by Tim Atkin

What the Clos de Tart sale means for the future of Burgundy

Remind me never to play poker against Frédéric Engerer. On Thursday evening last week, I was tasting at Domaine d’Eugénie in Vosne-Romanée with the CEO of Artémis Domaines and asked him about the impending sale of Clos de Tart. The 7.53- hectare Grand Cru had been on the market since the spring, but there were very strong rumours that a deal was nigh. Interested parties were said to include Roederer, Dassault and a group of Chinese investors represented by FICOFI, but what about the billionaire François Pinault, the founder of the umbrella Artémis Group? Engerer played a straight bat worthy of Geoffrey Boycott at his stonewalling best. “If Monsieur Pinault has bought it, I’m sure I’d have heard about it,” he said.

Within 24 hours, Artémis had added Clos de Tart to a wine portfolio that includes Château Latour, Château Grillet, Eisle Vineyard and Domaine d’Eugénie for an undisclosed sum. Engerer himself had presumably overseen the deal, or at least been party to it. The final price was allegedly €280 million, setting a new record for Burgundy.

What is certain is that the value of the best Grands Crus is going up by the month. Earlier this year, the American businessman Stan Kroenke paid €200m for Bonneau du Martray (the equivalent of €18.18m per hectare); the Clos de Tart purchase was €37.18m per hectare, although the final price included stock and the buildings. In the circumstances, LVMH’s acquisition of neighbouring Clos des Lambrays for €101m in 2014 (€11.66m per hectare) almost looks like a bargain.

Like the Bonneau du Martray sale, that of Clos de Tart seems to have been a source of family friction. The Mommessins have owned the Grand Cru monopoly vineyard – one of only five in Burgundy – since 1932 and, according to Didier Mommessin, head of the company that bears his surname, he didn’t want to part with it. But with 21 shareholders the decision was “inevitable”. Great vineyards, he added in an interview with Le Bien Public, Burgundy’s local newspaper, are becoming like works of art. “There will be other sales of this type,” he added ruefully, comparing it to bidding for a “Basquiat at Christie’s”.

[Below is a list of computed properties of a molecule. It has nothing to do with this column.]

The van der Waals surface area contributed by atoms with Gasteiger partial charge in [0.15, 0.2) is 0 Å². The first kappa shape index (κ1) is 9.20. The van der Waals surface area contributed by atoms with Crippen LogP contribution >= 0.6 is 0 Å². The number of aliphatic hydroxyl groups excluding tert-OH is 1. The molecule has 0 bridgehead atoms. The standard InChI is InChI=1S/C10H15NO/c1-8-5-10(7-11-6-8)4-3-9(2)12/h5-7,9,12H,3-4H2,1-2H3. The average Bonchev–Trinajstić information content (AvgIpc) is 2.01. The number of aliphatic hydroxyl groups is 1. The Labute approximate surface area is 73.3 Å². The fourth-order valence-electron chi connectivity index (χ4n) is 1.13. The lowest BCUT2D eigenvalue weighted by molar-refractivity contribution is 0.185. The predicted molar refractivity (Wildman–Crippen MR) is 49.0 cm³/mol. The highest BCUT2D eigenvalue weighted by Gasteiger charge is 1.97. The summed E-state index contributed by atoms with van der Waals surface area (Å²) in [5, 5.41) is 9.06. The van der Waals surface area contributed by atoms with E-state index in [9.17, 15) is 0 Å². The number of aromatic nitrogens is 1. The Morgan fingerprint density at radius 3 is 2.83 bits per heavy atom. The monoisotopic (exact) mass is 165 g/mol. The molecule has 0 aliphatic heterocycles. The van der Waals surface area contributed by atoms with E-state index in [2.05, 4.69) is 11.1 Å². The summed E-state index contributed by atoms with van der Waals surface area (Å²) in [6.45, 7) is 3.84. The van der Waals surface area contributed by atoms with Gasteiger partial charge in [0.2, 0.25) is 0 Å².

He’s definitely right about that. In the history of Burgundy, there have been four moments that saw a significant shift in vineyard ownership. The first was after the French Revolution, the second after phylloxera, the third after World War I and the fourth is happening right now. The higher the prices – and the stratospheric sums paid for the Grands Crus are having a trickle-down effect on Premier Cru, village and even generic land – the more tempted people are to sell, especially if they are faced with punitive inheritance taxes.

If Clos de Tart is worth €250m (or thereabouts), what would someone pay for Domaine de la Romanée-Conti? Three years ago, a reliable source told me that a prospective buyer had offered €75m for a single hectare of Richebourg. Given that DRC owns 27.99 hectares of Grands Crus (including 3.51 hectares of Richebourg), its asking price could be €2bn. Who would part with such a sum? There would be no shortage of bidders, according to micro-négociant Olivier Bernstein. “Anyone with capital is happy to buy vineyards at any price.”

There is an old saying in Burgundy that vignerons “live poor and die rich”, but a growing number of them have decided to cash in while they are still active. The pressure to do so has been made more acute by a number of small crops in recent years, especially in frost and hail-hit 2016. The abundant 2017 harvest may have eased that to a degree, but the reality, as Jean-Louis Trapet of Domaine Jean-Louis Trapet puts it, is that “there have never been as many sellers – or buyers.”

The spiralling value of land is having an impact on the price of the wines they produce, although even they can’t keep up. But what’s even more worrying is that most Burgundians can’t afford to buy top vineyards any more. As recently as the early 1980s, it was possible to purchase a hectare of Grand Cru and pay off the investment in three years, just by selling the wine it produced. Now it takes three generations. Or more. Only big businesses (the Faiveleys, LVMHs and Artémis Groups of this world) or very, very rich individuals (Stan Kroenke) can afford to play in this league.

Even families who want to keep their vineyards are facing ruinous inheritance taxes, which are calculated according to the value of the land. Philippe Drouhin of the Domaine Drouhin-Laroze says that it took him 15 years to pay the bill after his father died, but is worried about what his children, Caroline and Nicolas, will have to face when he hangs up his pipette.

One solution proposed by François Patriat, a key figure in Emmanuel Macron’s En Marche movement and the senator for the Côte d’Or region, is that inheritance taxes would only apply if families decided to sell their vineyards. The government would lose a considerable amount of revenue, but it would help to secure the future of many smaller domaines. Right now, that future is looking very uncertain indeed.

Originally published in Harpers; photo of Frédéric Engerer by Tim Aktin MW

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